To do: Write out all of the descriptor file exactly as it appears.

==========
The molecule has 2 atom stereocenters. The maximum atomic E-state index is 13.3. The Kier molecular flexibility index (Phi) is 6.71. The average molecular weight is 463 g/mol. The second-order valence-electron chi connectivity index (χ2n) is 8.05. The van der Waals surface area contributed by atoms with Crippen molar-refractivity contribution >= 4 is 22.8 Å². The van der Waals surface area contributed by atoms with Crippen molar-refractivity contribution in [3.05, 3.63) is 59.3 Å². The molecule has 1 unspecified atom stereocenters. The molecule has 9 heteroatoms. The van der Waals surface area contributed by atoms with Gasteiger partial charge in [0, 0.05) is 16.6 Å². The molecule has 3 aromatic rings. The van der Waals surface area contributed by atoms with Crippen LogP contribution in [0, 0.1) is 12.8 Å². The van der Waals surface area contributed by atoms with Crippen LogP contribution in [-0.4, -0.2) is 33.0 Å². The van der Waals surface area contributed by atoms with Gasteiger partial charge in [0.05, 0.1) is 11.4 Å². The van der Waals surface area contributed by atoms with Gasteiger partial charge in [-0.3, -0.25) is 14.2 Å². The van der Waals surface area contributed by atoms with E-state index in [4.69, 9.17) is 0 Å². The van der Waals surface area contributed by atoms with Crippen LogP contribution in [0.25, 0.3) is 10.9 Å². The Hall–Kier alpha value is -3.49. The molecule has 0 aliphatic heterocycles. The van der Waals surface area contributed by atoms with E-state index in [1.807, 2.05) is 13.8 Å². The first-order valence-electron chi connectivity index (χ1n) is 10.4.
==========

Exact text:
The molecule has 2 atom stereocenters. The maximum atomic E-state index is 13.3. The Kier molecular flexibility index (Phi) is 6.71. The average molecular weight is 463 g/mol. The second-order valence-electron chi connectivity index (χ2n) is 8.05. The van der Waals surface area contributed by atoms with Crippen molar-refractivity contribution >= 4 is 22.8 Å². The van der Waals surface area contributed by atoms with Crippen molar-refractivity contribution in [3.05, 3.63) is 59.3 Å². The molecule has 1 unspecified atom stereocenters. The molecule has 9 heteroatoms. The van der Waals surface area contributed by atoms with Gasteiger partial charge in [0, 0.05) is 16.6 Å². The molecule has 3 aromatic rings. The van der Waals surface area contributed by atoms with Crippen LogP contribution in [0, 0.1) is 12.8 Å². The van der Waals surface area contributed by atoms with Crippen LogP contribution in [-0.4, -0.2) is 33.0 Å². The van der Waals surface area contributed by atoms with Gasteiger partial charge in [0.05, 0.1) is 11.4 Å². The van der Waals surface area contributed by atoms with Gasteiger partial charge in [-0.3, -0.25) is 14.2 Å². The van der Waals surface area contributed by atoms with E-state index in [4.69, 9.17) is 0 Å². The van der Waals surface area contributed by atoms with Crippen LogP contribution in [0.25, 0.3) is 10.9 Å². The Hall–Kier alpha value is -3.49. The molecule has 0 aliphatic heterocycles. The van der Waals surface area contributed by atoms with E-state index in [1.807, 2.05) is 13.8 Å². The first-order valence-electron chi connectivity index (χ1n) is 10.4.